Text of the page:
6 Active Listening Drills To Improve Your Testing Skills
Hearing and listening, as you’re probably aware, are two different things. Your teachers have said that to you a million times — at least mine did. What they mean when they inevitably say those words is that your head is nodding, your eyes are on them, and sounds have probably entered your ears, or at least hovered like a couple of pollinating bees around them, but the meat of the information isn’t getting through. Now grant it, some teachers aren’t that good at making information and learning sound exciting, but what separates the good students from the bad, is the ability to actively listen.
If we had to administer a single definition to the term “active listening,” it would probably go something like this:
The ability to listen and make sense out of a person, information, or a learning concept, even when said material should bore you to tears.
You’ve got to be able to do it, regardless of the quality of instruction or the difficulty of the subject. Here are six ways to make sure you get there.
Make Eye Contact, And Keep It
This is easier to do when you’re dealing with a teacher or some other person, but on a test — particularly a standardized test where they try to trick you with the phrasing of questions and answer selections — it’s more difficult. You’d be surprised, however, at just how much making eye contact will improve your understanding. Locking eyes with another person’s or simply with the individual words on the page, creates a foundation for connection, and that’s something you can build upon. While it’s not the only answer, as you’re about to find out, it certainly goes a long way.
Eliminate Outside Distractions
Outside distractions can quickly derail the best of intentions when it comes to learning anything. Of course, in a testing environment, the rules of the test and the proctor pretty much take care of that for you, but it’s still a valuable skill to have. After all, you do have to study for the test by watching online videos, attending prep classes, or engaging with a study guide on your own time. The problem is that “on your own time” thing. Not sure about you, but when I was coming up, I had a million things I’d rather be doing than reading over materials or making my brain hurt from all the thinking going around. And I didn’t even have a smartphone or online social networking to worry about, so you’ve got it way worse than we did in the Old Days of dial-up Internet!
Those little cursory nods and murmurs that you dish out when a teacher or friend is trying to tell you something are more important than you realize. When integrated with the eye contact and the elimination of distractions, they help keep you connected to what’s going on. While they don’t do much good when you’re on the phone or focused on something else, they get you involved and lead to greater levels of involvement and response as the communication continues. From a testing vantage point, being responsive means that you’re constantly trying to engage with the material. Asking yourself questions, making connections, and jotting notes as you work through a problem are all positive ways you can “communicate” with a test or test preparation materials.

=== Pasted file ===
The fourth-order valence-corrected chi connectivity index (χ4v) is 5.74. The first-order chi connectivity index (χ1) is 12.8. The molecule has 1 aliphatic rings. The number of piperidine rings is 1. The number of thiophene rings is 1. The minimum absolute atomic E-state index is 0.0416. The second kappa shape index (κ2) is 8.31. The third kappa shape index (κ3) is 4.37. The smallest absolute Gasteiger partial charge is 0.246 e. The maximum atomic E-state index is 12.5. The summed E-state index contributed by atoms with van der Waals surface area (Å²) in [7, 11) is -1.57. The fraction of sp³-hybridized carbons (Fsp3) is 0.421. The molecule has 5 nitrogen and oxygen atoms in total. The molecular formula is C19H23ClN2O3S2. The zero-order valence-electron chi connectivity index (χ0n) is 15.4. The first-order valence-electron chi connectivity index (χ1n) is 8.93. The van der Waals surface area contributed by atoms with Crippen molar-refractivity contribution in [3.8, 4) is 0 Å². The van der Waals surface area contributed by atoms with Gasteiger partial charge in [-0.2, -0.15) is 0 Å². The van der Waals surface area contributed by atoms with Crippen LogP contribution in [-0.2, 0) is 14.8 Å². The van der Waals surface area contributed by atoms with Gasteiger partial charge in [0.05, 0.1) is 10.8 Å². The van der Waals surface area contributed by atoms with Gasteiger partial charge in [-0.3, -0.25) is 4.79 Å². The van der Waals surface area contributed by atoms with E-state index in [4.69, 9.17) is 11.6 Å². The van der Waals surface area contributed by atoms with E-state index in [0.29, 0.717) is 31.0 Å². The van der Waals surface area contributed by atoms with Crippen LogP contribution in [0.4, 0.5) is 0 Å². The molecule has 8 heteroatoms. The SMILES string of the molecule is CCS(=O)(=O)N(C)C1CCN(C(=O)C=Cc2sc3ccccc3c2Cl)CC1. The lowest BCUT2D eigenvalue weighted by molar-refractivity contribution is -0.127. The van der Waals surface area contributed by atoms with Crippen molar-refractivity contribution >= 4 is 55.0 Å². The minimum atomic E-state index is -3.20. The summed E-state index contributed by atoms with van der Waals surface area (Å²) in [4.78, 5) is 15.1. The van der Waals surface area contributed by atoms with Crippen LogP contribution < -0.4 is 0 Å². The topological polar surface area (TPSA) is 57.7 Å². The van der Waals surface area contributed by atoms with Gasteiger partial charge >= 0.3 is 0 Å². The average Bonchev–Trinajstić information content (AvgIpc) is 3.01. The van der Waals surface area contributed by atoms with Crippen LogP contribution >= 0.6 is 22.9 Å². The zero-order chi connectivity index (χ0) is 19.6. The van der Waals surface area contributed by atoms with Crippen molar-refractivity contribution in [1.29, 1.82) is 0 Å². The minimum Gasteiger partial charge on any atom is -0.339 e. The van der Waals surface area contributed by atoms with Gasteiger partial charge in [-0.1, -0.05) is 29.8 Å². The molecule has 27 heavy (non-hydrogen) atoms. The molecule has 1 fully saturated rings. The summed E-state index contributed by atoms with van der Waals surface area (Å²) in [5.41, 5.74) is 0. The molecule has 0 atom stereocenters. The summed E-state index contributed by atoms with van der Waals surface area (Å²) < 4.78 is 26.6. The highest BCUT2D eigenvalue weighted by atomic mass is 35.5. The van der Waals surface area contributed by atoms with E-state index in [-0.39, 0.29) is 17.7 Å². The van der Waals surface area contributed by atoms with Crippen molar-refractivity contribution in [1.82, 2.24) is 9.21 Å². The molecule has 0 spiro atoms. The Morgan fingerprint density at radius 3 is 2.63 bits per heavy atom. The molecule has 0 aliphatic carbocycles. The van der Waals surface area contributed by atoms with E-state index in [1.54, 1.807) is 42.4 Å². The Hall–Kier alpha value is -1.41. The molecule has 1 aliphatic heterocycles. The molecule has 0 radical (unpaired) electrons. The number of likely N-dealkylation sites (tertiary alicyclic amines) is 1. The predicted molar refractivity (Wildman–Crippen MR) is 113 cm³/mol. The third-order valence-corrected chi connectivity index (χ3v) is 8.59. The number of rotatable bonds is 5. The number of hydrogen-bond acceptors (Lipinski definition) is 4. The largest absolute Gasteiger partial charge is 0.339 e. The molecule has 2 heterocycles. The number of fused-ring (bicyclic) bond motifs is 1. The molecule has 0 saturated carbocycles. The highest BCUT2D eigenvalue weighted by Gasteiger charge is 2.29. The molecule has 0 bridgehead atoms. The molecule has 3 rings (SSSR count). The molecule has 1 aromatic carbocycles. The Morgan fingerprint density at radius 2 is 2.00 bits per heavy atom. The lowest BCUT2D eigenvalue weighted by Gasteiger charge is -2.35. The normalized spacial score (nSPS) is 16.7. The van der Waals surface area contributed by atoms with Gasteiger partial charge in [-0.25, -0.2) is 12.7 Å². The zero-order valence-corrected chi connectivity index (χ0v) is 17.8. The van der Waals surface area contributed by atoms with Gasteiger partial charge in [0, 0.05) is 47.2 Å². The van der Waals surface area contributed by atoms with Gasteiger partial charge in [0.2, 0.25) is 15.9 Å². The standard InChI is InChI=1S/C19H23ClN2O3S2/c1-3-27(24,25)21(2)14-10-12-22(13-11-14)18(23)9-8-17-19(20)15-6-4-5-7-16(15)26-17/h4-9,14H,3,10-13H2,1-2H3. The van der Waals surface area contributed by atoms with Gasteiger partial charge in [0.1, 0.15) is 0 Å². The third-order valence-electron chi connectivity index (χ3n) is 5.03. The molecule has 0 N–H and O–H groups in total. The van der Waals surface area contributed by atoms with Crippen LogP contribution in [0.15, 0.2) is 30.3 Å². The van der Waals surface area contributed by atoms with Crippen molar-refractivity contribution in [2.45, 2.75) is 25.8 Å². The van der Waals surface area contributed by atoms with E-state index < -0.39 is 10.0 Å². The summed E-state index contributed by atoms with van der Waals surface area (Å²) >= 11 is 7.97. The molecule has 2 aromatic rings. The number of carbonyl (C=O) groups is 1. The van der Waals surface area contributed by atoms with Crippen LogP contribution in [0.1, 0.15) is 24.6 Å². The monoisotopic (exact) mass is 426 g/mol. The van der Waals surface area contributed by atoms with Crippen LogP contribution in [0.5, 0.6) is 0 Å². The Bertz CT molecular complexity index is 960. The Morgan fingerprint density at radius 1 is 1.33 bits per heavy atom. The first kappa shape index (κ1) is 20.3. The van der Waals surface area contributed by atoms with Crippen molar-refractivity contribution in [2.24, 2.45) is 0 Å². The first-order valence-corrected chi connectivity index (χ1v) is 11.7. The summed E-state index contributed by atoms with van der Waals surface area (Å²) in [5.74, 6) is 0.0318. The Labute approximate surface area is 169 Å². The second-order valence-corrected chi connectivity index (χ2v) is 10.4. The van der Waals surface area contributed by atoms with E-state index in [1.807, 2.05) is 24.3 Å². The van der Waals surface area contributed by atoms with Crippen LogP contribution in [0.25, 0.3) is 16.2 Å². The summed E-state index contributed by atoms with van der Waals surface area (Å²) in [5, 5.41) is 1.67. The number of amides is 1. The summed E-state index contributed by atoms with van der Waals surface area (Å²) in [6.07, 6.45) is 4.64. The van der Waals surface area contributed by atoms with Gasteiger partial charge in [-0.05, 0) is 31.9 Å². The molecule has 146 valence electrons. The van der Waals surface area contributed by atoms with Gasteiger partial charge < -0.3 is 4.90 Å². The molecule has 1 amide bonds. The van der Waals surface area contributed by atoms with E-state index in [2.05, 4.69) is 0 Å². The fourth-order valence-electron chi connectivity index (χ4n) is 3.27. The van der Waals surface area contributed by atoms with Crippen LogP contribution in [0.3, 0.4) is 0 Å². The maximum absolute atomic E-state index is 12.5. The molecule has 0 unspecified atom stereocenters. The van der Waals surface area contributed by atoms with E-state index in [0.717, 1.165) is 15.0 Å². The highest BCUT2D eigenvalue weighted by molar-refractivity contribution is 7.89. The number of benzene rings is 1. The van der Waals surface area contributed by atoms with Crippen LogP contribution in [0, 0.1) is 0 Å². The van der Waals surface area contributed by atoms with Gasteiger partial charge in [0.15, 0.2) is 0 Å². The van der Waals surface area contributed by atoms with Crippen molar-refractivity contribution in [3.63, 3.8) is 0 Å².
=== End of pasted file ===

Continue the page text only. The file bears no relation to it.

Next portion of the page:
Block Out Internal Distractions
External distractions aren’t easy to get rid of when they’re right there in front of you, but you can at least take steps to make sure that you’re not sharing the same space with them. When it comes to internal distractions, however, it’s another story altogether. Where do you go to get away from the thoughts that are in your head? Luckily, there are things that you can do to help push these disruptions from your head.
Two things that have worked well for me: setting aside blocks of time that are wholly reserved for work, then using a timer to make sure that I complete the challenge. Generally, sitting — as you often do when studying — is bad if done for too long without any breaks in between. A 40-minute work, 20-minute standing-and-moving option is best if at all possible. Use your phone. Set the timer. Be rigid about it. Stand up immediately as the alarm goes off, and then sit down again when your 15 or 20 minutes are up. If you’re testing, then the time scheduling shouldn’t be a problem. If you’re not, you may want to consider adding some ambient music played at a low enough volume not to be distracting. Secondly, preparing to work by listening to relaxation audio and self-hypnosis can be a great helper. I’m certainly not one to think that hypnotism can work on me in the traditional sense, but the soothing voice of a trained hypnotist and a little quiet time laying flat on the couch, can put you in a perfect state for work, allowing all those worries to melt away before you tackle a big project.
Open Your Mind Until The Communication Is Over
When some people hear something they don’t like or something that disrupts their understanding of what they know to be true about a situation, they immediately freeze on the disruption and refuse to go any further. This is not active listening. What has happened is, the mind shuts down because going any further would be breaking new ground (or offensive to what one had previously held to be true), and that’s a scary journey. So keep that mind open and free to think. And in our experience, the only way to do that is to…
Know going in that you may learn new things about a subject or hear something with which you may not necessarily agree. That’s normal. Warn yourself ahead of time that the best way to understand where something is going is to stay with it until it gets there. Do that, and your active listening will be much better than it ever was before.
[Image via Basic-Counseling-Skills.com]